HBCU Preview Day Prepares Students for the Law School Application Process


Emmanuel Lewis (standing, left), a law student at Jackson UM, and Kaehla Outlaw, a law student from Starkville, chat with a group of undergraduates from Alcorn State University, from Jackson State University, Mississippi Valley State University, and Rust College during the First Day of Law School HBCU Preview. Photo by Kevin Bain / Ole Miss Digital Imaging Services

OXFORD, Mississippi – Students from four of the state’s historically black colleges and universities recently visited the University of Mississippi School of Law to see what the school has to offer and introduce them to the many resources, including faculty and staff, available to assist with the law school application process.

The preview day is part of an effort to strengthen relationships with Mississippi HBCUs, build a more diverse and equitable campus in accordance with the University-wide Pathways to Equity strategic plan and help create a legal workforce that is more representative of the state as a whole.

Chancellor Glenn Boyce welcomed visiting students, challenging them not to leave with questions and to make sure they meet someone who can help them on their way to law school.

“We deeply believe that it is our responsibility to ensure that our campus welcomes all students who come here in search of an education that will transform their lives and the communities we serve,” Boyce said. “Our faculty and staff are here to help talented students learn and define how they want to make their mark on the world.

“This supportive environment is a fundamental part of a rich learning experience. I hope you will leave your visit understanding the University of Mississippi in a more complete light and knowing that we want you to be a part of our present – and our future. “

Susan Duncan, the dean of the school, said she hopes events like this show future students that law school can be part of their future.

“A lot of Mississippians didn’t see lawyers who looked like them growing up,” Duncan said. “Not only do we want to open the door to a more diverse group of students, but we want to make sure that there is a climate in which they can thrive, and ultimately represent the audience when they come out.

“To achieve this goal, the Law School adopted its own comprehensive DCI plan in fall 2020 and we are excited about the progress we are making.”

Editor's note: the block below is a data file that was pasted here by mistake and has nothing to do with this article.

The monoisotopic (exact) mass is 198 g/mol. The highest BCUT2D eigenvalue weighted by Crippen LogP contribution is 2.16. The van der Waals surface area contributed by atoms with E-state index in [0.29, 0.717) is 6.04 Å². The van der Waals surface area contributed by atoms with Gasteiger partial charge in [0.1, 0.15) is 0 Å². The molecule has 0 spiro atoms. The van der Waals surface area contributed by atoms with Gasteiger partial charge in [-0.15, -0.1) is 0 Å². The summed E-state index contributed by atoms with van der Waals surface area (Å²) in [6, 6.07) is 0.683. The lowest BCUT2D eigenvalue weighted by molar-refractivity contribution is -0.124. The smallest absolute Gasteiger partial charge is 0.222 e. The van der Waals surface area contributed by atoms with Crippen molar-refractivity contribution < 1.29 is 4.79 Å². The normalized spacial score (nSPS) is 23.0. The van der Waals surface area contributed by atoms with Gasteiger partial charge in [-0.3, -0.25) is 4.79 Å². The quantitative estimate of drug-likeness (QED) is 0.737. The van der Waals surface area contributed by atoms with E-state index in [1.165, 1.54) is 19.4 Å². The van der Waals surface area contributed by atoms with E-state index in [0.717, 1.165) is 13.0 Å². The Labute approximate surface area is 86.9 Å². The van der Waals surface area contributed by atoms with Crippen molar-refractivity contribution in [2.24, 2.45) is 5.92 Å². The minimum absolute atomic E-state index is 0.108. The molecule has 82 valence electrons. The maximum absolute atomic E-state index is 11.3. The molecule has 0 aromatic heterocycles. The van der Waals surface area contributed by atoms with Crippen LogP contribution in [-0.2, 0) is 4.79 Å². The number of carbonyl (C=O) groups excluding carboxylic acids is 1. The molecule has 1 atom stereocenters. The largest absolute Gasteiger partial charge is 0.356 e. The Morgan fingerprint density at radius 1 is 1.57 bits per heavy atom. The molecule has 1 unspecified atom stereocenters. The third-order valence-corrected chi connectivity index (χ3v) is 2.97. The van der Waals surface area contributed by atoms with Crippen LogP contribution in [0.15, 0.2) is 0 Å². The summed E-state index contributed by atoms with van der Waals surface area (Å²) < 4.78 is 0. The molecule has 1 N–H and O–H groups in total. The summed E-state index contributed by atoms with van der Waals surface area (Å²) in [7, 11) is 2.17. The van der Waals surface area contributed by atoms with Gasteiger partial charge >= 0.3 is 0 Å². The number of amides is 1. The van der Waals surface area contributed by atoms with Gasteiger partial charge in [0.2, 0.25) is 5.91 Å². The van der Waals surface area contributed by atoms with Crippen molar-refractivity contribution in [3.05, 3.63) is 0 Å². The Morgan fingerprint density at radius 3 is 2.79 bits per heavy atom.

Throughout the day, dozens of students from Alcorn State University, Jackson State University, Mississippi Valley State University, and Rust College learned about the admissions process, participated in a simulated classes, visited the school, and heard a diversity panel of former HBCU alumni who are UM law students or recent graduates.

Undergraduates from Mississippi Valley State University and Jackson State University participate in a mock law class on HBCU Preview Day at UM Law School. Photo by Kevin Bain / Ole Miss Digital Imaging Services

“We opened the diversity panel to questions and the first question was, ‘How does it feel to be black at Ole Miss,'” said Joshua Tucker, a recruiter and law school graduate. in 2020 who helped organize the preview day. “When we asked the questions, everyone seemed surprised.

“Most of the time, students want to ask this question but don’t know how. So when we said that, it’s like they know it’s a safe space.

Tucker drew on his own experience as an undergraduate and then law student at Ole Miss. He’s a first generation student who never considered attending UM until he attended a summer session.

Keyjaun Meeks, a Mississippi Valley State University junior with pre-law and double major in Indianola government and politics, said he never considered UM as an option. But after the preview day, he said he was pleasantly surprised and added UM to his list of law schools to apply for admission.

“Just listening today and being able to sit in a fictional class gave me a glimpse of what I could potentially get from Ole Miss,” Meeks said. “I really enjoyed the course and honestly it wasn’t what I expected. I didn’t think it would be run by a black instructor. I thought it would be all white.

Roderick Talley, a recent psychology and political science graduate from Jackson State University and originally from Durant, said speaking with faculty and students gave him confidence to apply.

“After talking with someone and sharing my story, it made me feel a lot more confident that I think I have a good chance of getting in here,” said Talley. “Not only because I did my part on the grades and LSAT, but my story is compelling enough to push me through. “

Talley and Meeks each said they feel called to go to law school so they can tackle disparities in the state’s criminal justice system, which has one of the highest incarceration rates. in the world and systematically imprison a disproportionate number of black Mississippians.

“If I can find myself in the middle of this court system, then I can change this incarceration rate,” Meeks said. “I want to fight from inside and inside the courtroom.”

Tucker said he was happy to see the number of HBCU students and faculty attending the event, and is especially pleased to see the level of engagement from the invited students.

“We often aspire to be what we see,” Tucker said. “Most students, like me, will be our families’ first advocates.

“Due to HBCU Preview Day, Mississippi HBCU students had the opportunity to meet and learn from black lawyers here in Mississippi. I think today’s event reflects the direction we plan to take this law school.

For more information on legal education at UM, visit https://law.olemiss.edu/.


Nancy I. Romero

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